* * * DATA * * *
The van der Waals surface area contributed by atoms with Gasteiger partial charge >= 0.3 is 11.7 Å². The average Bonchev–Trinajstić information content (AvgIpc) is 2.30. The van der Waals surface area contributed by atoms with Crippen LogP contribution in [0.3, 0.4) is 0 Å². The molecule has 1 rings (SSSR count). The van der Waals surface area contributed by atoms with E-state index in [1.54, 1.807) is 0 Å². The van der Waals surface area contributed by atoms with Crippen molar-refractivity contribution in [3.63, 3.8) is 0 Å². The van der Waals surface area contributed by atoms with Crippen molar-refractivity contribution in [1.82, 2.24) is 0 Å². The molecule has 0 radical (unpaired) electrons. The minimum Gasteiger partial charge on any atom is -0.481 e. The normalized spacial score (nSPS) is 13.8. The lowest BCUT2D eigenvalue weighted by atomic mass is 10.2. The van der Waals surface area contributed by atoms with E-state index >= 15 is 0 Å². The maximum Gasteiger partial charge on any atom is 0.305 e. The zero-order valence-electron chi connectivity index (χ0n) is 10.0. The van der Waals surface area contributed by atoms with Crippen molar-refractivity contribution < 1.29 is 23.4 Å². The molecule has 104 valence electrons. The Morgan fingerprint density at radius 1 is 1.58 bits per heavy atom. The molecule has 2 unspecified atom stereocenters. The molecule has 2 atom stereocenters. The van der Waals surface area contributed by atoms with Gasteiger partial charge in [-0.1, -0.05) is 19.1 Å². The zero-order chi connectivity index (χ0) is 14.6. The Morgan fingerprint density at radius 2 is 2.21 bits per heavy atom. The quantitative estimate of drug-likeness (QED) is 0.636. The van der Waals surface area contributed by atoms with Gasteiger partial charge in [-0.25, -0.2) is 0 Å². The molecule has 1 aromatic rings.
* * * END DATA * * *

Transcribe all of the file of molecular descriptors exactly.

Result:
The van der Waals surface area contributed by atoms with Gasteiger partial charge >= 0.3 is 11.7 Å². The average Bonchev–Trinajstić information content (AvgIpc) is 2.30. The van der Waals surface area contributed by atoms with Crippen LogP contribution in [0.3, 0.4) is 0 Å². The molecule has 1 rings (SSSR count). The van der Waals surface area contributed by atoms with E-state index in [1.54, 1.807) is 0 Å². The van der Waals surface area contributed by atoms with Crippen molar-refractivity contribution in [3.63, 3.8) is 0 Å². The van der Waals surface area contributed by atoms with Crippen molar-refractivity contribution in [1.82, 2.24) is 0 Å². The molecule has 0 radical (unpaired) electrons. The minimum Gasteiger partial charge on any atom is -0.481 e. The normalized spacial score (nSPS) is 13.8. The lowest BCUT2D eigenvalue weighted by atomic mass is 10.2. The van der Waals surface area contributed by atoms with E-state index >= 15 is 0 Å². The maximum Gasteiger partial charge on any atom is 0.305 e. The zero-order valence-electron chi connectivity index (χ0n) is 10.0. The van der Waals surface area contributed by atoms with Crippen molar-refractivity contribution < 1.29 is 23.4 Å². The molecule has 104 valence electrons. The Morgan fingerprint density at radius 1 is 1.58 bits per heavy atom. The molecule has 2 unspecified atom stereocenters. The molecule has 2 atom stereocenters. The van der Waals surface area contributed by atoms with Gasteiger partial charge in [-0.1, -0.05) is 19.1 Å². The zero-order chi connectivity index (χ0) is 14.6. The Morgan fingerprint density at radius 2 is 2.21 bits per heavy atom. The quantitative estimate of drug-likeness (QED) is 0.636. The van der Waals surface area contributed by atoms with Gasteiger partial charge in [-0.25, -0.2) is 0 Å². The molecule has 1 aromatic rings.